Life Without Baby

Filling the silence in the motherhood discussion

Locked Out of the Mommy Clubhouse July 5, 2012

By Maybe Lady Liz

Last week, I texted one of my girlfriends, trying to throw together a last minute Sunday night dinner with her and her husband. When she responded that they already had dinner plans with two of our other friends, but that we were “welcome to tag along”, I was a little taken aback. I couldn’t imagine why we hadn’t been included in the first place, until later that night when I saw some inside joke exchanges on Facebook about chromosomes. My girlfriend was newly pregnant, and I realized she’d reached out to the other pregnant woman in our group, because she wanted to spend time with someone who was going through the same experience.

It was my first glimpse of being locked out of the Mommy Clubhouse. Up until now, it had always been the other way around. My group was still very active, going out every weekend, and the first person to get pregnant in our group had been the one left at home. Now that more and more of them are starting to have babies, I’m realizing that my husband and I may be the ones left home alone while everyone else attends each other’s kids’ birthday parties, mommy yoga classes or family-friendly barbeques.

Parents seem to have this glamorized picture of the Childfree as partying every weekend night till the wee hours of the morning and then sleeping off our hangovers all day long on Sunday. Admittedly, part of the reason they have this image is because it’s the one being loudly and proudly portrayed on the Childfree blogs and forums. But that’s not really what I’m after. All I want is to be able to spend time with my friends. If that means tame dinners in, or board game nights in lieu of clubbing, I’m all for it. It just hadn’t occurred to me until last week that we might be excluded because they think we don’t want to give up the bar scene. Or worse, that we no longer fit in.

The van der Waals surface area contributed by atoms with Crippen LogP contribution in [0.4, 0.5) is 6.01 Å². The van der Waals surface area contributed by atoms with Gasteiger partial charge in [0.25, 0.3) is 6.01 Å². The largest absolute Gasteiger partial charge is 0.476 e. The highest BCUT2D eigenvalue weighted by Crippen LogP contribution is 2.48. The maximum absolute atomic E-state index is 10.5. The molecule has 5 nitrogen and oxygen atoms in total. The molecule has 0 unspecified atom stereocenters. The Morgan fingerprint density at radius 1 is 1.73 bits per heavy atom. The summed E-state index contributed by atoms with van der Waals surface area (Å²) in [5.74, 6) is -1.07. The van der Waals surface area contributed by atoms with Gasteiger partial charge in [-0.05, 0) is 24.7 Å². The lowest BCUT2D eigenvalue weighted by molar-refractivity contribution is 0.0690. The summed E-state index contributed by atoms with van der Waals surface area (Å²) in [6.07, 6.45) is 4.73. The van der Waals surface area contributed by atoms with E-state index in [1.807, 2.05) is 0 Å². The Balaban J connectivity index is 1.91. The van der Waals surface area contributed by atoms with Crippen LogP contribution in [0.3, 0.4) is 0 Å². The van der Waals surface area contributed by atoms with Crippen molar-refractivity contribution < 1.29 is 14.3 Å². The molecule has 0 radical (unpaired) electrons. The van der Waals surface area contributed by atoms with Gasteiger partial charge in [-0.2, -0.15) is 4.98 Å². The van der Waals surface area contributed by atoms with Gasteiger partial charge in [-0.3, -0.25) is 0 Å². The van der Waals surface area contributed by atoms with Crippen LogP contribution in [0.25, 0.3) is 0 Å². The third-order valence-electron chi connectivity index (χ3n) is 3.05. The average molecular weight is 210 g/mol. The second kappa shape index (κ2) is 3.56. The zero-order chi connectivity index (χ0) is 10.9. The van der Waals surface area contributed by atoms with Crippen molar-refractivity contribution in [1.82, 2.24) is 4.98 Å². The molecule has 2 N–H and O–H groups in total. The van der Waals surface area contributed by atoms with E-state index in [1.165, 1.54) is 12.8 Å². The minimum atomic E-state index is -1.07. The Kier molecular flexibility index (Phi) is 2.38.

I don’t begrudge my friends the lack of an invite to their dinner. They’re sharing a life-altering experience together and some bonding is bound to take place that we can’t really participate in. And of course, it’s only natural that certain members of a group have smaller gatherings from time to time – everyone can’t be invited to everything. What scared me was not knowing if this was a one-off, or just the tip of the lonely weekend iceberg.